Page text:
The Economist takes what it calls a “sceptical look at corporate social responsibility” in this editorial (subscribers only) and a survey that is guaranteed to induce dizziness and nausea.
The Economist is usually a good bit better than this, but these two items and a couple of other recent weak entries make me wonder if they’ve hired some inebriated college libertarians as interns.
As with most self-consciously “politically incorrect” writing, these pieces are laced with smugness. Economics geeks love to think they’ve one-upped the do-gooders. But in this case, the ethics aren’t the problem. It’s the logic.
A sampling of logical problems:
- The survey outlines four types of CSR (corporate social responsibility) and notes the existence of “win-win” situations. Mysteriously, that segment concludes that CSR “invariably” leads to harm.
The claim that reserves for oil and other commodities have increased despite high usage is intriguing. But it defies all reasoning to think that these reserves are going to keep going up. Economists love to look at an upward line on a graph and assume they’ve discovered a pattern that must continue. Life doesn’t work that way, especially when we’re talking about finite resources. (You simply can’t use supply-and-demand charts to guess future supply when that “supply” isn’t produced or restored by humans!)
- The survey glosses over the point that economists could easily use to justify most CSR activity — it’s good advertising. In fact, several ads in that issue of The Economist tout companies as good international citizens. Consumers have responded to companies with good public profiles. It’s strange to see the free-market Economist trying to tell consumers not to reward this sort of behavior. You’d think they’d be happy that consumers, not governments, are driving good works.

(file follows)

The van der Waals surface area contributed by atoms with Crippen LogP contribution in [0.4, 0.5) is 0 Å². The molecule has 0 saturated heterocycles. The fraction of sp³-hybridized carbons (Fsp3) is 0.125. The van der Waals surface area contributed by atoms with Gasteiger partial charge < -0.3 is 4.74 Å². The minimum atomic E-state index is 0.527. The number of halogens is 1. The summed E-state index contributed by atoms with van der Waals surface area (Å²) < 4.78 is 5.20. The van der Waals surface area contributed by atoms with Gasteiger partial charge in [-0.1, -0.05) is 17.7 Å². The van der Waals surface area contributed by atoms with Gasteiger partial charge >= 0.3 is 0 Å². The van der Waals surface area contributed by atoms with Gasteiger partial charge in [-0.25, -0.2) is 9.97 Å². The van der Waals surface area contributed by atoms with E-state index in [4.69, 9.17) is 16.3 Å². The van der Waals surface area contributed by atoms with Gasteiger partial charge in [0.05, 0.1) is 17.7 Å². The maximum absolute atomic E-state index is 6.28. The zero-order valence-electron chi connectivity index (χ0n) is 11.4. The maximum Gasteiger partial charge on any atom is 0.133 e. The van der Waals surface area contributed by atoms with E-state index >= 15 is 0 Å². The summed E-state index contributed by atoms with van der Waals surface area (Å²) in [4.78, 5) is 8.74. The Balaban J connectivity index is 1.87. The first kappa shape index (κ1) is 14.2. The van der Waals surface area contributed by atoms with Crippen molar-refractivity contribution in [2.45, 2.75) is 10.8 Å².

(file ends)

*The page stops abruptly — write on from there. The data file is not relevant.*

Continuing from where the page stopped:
- The whole argument is based on the premise that businesses are spending money that should rightfully go to the stockholders (apparently, ignorant stockholders who don’t realize the company is spending all this cash). By that reasoning, anything a company does to improve its own image — advertising, glossy showrooms, good customer service, etc. — is a waste of stockholders’ money.
That should be enough to smash The Economist’s argument. But there’s a related issue worth considering — is guilt a good thing?
I was raised to be skeptical (back to U.S. spelling) of guilt as a motivator. On the other hand, I was raised in a strict church and sent to YMCA camps, so I was raised to feel guilt.
I don’t think it’s such a bad thing. Guilt inspires many good works, especially among great philanthropists. It makes our own malfeasance difficult to accept.
All things in moderation, of course, but if you compare guilt to shame — the other motivator some folks in the current culture war want to employ — I think guilt is far better. Shame simply inspires us to find fault in others. Guilt inspires us to push ourselves to do better.